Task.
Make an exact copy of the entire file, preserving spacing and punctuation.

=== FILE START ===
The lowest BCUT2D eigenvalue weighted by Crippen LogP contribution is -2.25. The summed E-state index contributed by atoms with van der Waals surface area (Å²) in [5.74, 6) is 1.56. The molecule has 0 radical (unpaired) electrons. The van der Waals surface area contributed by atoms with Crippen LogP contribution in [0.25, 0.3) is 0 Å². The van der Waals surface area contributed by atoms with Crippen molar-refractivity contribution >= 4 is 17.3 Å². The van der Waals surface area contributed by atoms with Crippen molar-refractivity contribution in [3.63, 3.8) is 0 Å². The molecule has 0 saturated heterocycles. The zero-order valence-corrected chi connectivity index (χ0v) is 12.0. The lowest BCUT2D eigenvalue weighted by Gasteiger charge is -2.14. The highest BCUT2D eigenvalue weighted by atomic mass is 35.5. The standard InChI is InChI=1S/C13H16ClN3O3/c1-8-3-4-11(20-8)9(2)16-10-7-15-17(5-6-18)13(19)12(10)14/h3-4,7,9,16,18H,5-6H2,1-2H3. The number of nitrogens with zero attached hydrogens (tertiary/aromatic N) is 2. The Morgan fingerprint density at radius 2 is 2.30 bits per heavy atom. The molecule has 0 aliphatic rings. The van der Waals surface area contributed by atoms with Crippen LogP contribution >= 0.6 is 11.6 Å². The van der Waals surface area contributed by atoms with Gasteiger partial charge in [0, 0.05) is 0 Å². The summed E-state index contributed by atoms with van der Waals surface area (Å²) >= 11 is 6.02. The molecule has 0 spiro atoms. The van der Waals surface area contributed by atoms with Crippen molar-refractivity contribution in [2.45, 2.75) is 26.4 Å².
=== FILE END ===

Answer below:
The lowest BCUT2D eigenvalue weighted by Crippen LogP contribution is -2.25. The summed E-state index contributed by atoms with van der Waals surface area (Å²) in [5.74, 6) is 1.56. The molecule has 0 radical (unpaired) electrons. The van der Waals surface area contributed by atoms with Crippen LogP contribution in [0.25, 0.3) is 0 Å². The van der Waals surface area contributed by atoms with Crippen molar-refractivity contribution >= 4 is 17.3 Å². The van der Waals surface area contributed by atoms with Crippen molar-refractivity contribution in [3.63, 3.8) is 0 Å². The molecule has 0 saturated heterocycles. The zero-order valence-corrected chi connectivity index (χ0v) is 12.0. The lowest BCUT2D eigenvalue weighted by Gasteiger charge is -2.14. The highest BCUT2D eigenvalue weighted by atomic mass is 35.5. The standard InChI is InChI=1S/C13H16ClN3O3/c1-8-3-4-11(20-8)9(2)16-10-7-15-17(5-6-18)13(19)12(10)14/h3-4,7,9,16,18H,5-6H2,1-2H3. The number of nitrogens with zero attached hydrogens (tertiary/aromatic N) is 2. The Morgan fingerprint density at radius 2 is 2.30 bits per heavy atom. The molecule has 0 aliphatic rings. The van der Waals surface area contributed by atoms with Crippen LogP contribution >= 0.6 is 11.6 Å². The van der Waals surface area contributed by atoms with Gasteiger partial charge in [0, 0.05) is 0 Å². The summed E-state index contributed by atoms with van der Waals surface area (Å²) >= 11 is 6.02. The molecule has 0 spiro atoms. The van der Waals surface area contributed by atoms with Crippen molar-refractivity contribution in [2.45, 2.75) is 26.4 Å².